I have reached the place in life where strangers, always men, feel called upon to hail me as "young lady." Not incidentally, this always comes in a loud, confident voice.
"What can I do for you, young lady?" (Club car attendant on Monday's train)
"Why, hello, young lady! How are we today?" (Random pasty young man encountering me in the post office parking lot last week.)
I've noticed and abhorred this practice all my life. It's insulting to address an aged woman in public by calling attention to her advanced age. It's demeaning. I've always assumed it's some men's way of announcing that now that a woman is past the age of potential sex object, she has neither dignity nor agency and must immediately be notified of that fact. Or perhaps these men think aged women lose their minds along with their figures and will thus be thrilled to learn that someone doesn't realize they're old.
In any case, as a price of having the good fortune to survive to an advanced age, I find myself the irritated recipient of these public insults.
I've been thinking about what parallels I might draw, and the only one I can come up with is height. My vertically blessed friends tell me that they're occasionally hailed as "Stretch": "How's ya doin, Stretch?" Or this charming conversation-opener: "How the weather up there?" I've always sympathized with this one, and always loved my grad classmate Bill Turner's response. He kept an index card in his shirt pocket, where he could readily pull it out when needed. One side of the card said "6'4" and the other side said, "The weather's fine, thanks."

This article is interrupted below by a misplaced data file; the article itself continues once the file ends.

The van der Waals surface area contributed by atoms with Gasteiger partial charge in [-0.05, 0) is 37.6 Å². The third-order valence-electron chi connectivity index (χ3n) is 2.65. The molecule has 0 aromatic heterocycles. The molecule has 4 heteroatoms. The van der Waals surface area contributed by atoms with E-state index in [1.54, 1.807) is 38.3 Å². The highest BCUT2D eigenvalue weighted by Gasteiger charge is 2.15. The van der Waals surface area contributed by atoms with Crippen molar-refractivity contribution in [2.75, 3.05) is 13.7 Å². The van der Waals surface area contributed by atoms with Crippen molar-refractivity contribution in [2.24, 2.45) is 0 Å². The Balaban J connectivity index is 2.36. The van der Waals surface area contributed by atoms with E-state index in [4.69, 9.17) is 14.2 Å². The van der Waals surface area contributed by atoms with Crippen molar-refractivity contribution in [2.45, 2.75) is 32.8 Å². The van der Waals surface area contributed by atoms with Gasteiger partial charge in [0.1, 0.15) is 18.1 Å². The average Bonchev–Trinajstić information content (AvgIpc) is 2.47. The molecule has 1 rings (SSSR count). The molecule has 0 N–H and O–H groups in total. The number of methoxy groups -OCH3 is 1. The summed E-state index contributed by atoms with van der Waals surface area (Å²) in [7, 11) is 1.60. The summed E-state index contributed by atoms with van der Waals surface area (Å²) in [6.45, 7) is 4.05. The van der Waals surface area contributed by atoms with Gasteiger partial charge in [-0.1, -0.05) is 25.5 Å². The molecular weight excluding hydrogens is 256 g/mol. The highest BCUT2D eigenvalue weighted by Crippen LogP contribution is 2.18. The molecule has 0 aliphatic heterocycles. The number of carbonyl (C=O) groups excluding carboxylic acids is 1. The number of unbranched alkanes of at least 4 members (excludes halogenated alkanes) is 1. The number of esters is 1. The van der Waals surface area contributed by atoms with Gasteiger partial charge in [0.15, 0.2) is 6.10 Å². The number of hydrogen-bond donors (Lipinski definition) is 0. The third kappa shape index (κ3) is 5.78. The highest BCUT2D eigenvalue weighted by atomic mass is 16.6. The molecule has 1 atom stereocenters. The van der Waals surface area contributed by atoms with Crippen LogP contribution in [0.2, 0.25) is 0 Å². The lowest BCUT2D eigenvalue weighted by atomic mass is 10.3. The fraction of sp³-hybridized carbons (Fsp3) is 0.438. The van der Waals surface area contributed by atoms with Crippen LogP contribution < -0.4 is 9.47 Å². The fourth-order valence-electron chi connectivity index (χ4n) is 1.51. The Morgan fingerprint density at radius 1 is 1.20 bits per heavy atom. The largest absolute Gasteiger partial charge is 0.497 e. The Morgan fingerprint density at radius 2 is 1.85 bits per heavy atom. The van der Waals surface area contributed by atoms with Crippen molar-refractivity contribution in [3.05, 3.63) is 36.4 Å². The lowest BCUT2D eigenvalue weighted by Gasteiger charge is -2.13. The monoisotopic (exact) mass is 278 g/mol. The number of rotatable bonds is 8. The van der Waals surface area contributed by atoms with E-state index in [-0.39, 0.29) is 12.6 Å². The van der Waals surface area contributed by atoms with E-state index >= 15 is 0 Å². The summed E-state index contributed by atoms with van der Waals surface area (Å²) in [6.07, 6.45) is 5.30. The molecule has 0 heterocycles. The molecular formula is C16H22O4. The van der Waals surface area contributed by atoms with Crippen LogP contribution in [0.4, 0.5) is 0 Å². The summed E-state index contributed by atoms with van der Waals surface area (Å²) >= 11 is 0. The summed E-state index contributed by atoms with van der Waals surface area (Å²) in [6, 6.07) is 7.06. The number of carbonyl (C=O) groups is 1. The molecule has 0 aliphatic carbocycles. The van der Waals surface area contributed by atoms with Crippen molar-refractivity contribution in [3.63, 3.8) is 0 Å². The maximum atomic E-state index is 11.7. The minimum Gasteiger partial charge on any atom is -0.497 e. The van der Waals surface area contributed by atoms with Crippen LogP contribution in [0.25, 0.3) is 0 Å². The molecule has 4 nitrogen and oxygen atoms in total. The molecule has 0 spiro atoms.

I'm considering having a pack of business cards printed up. I'm thinking they should say something like, "Why, how very observant of you to notice my wrinkles. You're right; I'm not young, but I did already know that. So did most other folks who look at me. So you can give it a rest now. Have a nice day, you officious jerk."